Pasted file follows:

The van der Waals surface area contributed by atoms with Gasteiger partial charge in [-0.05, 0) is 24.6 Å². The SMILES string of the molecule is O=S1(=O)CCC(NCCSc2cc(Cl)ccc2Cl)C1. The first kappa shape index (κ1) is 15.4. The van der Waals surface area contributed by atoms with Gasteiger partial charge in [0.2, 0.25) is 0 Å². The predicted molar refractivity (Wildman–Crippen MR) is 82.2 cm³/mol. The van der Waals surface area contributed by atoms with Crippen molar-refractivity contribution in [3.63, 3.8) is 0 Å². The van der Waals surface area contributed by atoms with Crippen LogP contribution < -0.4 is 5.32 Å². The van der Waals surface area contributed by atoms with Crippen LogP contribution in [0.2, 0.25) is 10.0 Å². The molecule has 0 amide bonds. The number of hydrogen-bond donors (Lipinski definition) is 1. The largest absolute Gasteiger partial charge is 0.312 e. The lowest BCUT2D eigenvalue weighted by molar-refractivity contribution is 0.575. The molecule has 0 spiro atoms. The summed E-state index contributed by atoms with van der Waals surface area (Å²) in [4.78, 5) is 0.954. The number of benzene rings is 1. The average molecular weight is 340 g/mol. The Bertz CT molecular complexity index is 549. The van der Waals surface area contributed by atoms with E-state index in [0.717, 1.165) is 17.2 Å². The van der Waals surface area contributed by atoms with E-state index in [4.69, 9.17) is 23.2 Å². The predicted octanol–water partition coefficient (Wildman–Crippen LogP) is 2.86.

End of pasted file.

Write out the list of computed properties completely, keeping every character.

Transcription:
The van der Waals surface area contributed by atoms with Gasteiger partial charge in [-0.05, 0) is 24.6 Å². The SMILES string of the molecule is O=S1(=O)CCC(NCCSc2cc(Cl)ccc2Cl)C1. The first kappa shape index (κ1) is 15.4. The van der Waals surface area contributed by atoms with Gasteiger partial charge in [0.2, 0.25) is 0 Å². The predicted molar refractivity (Wildman–Crippen MR) is 82.2 cm³/mol. The van der Waals surface area contributed by atoms with Crippen molar-refractivity contribution in [3.63, 3.8) is 0 Å². The van der Waals surface area contributed by atoms with Crippen LogP contribution < -0.4 is 5.32 Å². The van der Waals surface area contributed by atoms with Crippen LogP contribution in [0.2, 0.25) is 10.0 Å². The molecule has 0 amide bonds. The number of hydrogen-bond donors (Lipinski definition) is 1. The largest absolute Gasteiger partial charge is 0.312 e. The lowest BCUT2D eigenvalue weighted by molar-refractivity contribution is 0.575. The molecule has 0 spiro atoms. The summed E-state index contributed by atoms with van der Waals surface area (Å²) in [4.78, 5) is 0.954. The number of benzene rings is 1. The average molecular weight is 340 g/mol. The Bertz CT molecular complexity index is 549. The van der Waals surface area contributed by atoms with E-state index in [0.717, 1.165) is 17.2 Å². The van der Waals surface area contributed by atoms with E-state index in [4.69, 9.17) is 23.2 Å². The predicted octanol–water partition coefficient (Wildman–Crippen LogP) is 2.86.